Chamber Chat: Lenovo

Jun 10

By Meg Moss


Lenovo (the world's largest personal computer vendor by unit sales since 2013), together with the National Academy Foundation (NAF) has brought about a mobile app development curriculum and delivery program to NAF academies in the United States. NAF is a national network of education, business, and community leaders who work together to ensure high school students are college, career, and future ready.  The two organizations provide curriculum and technology to provide exposure and encourage interest among high school students in STEM (science, technology, engineering, and math). This program, now called Lenovo Scholar Network, builds on a successful 2012 pilot where high school students from five NAF IT academies across the United States created and launched apps, some of which are now available to the public on Google Play.

The Lenovo Scholar website tells us that using the MIT App Inventor service developed by the Center for Mobile Learning at the Massachusetts Institute of Technology (MIT), Lenovo and NAF’s mobile app development program is catered to reaching students from urban, underrepresented communities. The Lenovo Scholar Network is specially designed to enable the next generation of developers and entrepreneurs from these communities, a primary constituency group of all NAF students.

Thousands of students in the Lenovo Scholar Network academies were given Lenovo laptops, tablets or Moto phones and were tasked with designing, coding, developing, and testing a mobile app. Students from nearly 120 Lenovo Scholar Network academies across the nation were eligible to submit two entries for the competition. Six winners were chosen in 2018, and one app from Lee County High School made the top six! Lee County High School Academy of Engineering student's Brandon Ramirez, Sebastian Sandi-Siles, and Mico Edralin have been named one of the winning teams in 2018 Lenovo Scholar Network Mobile App Development Competition.

Quin Henry, Lee County High School’s Academy of Engineering Director said that the six winning teams will present their apps to audiences at NAF Next, NAF’s annual professional development conference, in Washington, DC this July. “Fan Favorite” voting is also open and allows the students’ local communities to voice their opinions on the apps and share their top pick. You can currently vote for your Fan Favorite! Google “Vote Lenovo Scholars 2018” to get to the voting site.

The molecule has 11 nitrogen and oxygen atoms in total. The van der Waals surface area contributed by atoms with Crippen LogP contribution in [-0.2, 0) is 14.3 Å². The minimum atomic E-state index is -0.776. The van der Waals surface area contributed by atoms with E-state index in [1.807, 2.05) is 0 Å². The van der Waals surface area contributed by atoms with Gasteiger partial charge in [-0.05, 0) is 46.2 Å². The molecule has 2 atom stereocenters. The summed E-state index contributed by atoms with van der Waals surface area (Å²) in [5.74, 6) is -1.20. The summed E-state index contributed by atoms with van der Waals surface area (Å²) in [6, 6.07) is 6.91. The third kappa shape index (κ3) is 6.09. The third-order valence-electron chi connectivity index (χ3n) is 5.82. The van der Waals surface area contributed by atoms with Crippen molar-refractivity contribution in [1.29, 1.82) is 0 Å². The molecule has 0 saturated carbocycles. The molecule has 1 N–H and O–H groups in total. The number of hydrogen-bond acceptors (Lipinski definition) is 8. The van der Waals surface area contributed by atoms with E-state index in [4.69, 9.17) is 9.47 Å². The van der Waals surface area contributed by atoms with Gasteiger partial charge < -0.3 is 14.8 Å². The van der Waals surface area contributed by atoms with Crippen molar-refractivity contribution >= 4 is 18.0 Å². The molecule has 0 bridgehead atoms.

The top six apps chosen included one from a high school in Las Vegas called Guardian Defense. It was created to save lives by preparing users for a variety of dangerous situations and working to make the world a safer place. Another finalist was Human Nature, created in Detroit, MI, which teaches kids about their bodies and makes them feel comfortable while going through puberty. Kilinik, created at Conrad High School, provides users with a list of health, food, and educational resources close to their current location. Lace Up, out of Concord, NC, allows users to keep and track their pace throughout a run. Respirate was created in Raleigh, NC. It supplements pulmonary rehabilitation to provide a more accessible resource to those diagnosed with COPD and other respiratory diseases.

And last but certainly not least is the app developed right here at Lee County High School called Speak-EZ. It helps overcome fears and challenges that come with public speaking. The student developers indicated that the same issues arise over and over in public speaking: connotation, pace, and stage presence, and that seventy-five percent of the population suffers from fear of public speaking. Their claim is that use of their app, Speak-EZ, will eliminate that fear by addressing the three core issues of public speaking.

I wish our Lee County High School students the best of luck at July’s NAF Next conference, and encourage you to vote for your Fan Favorite!

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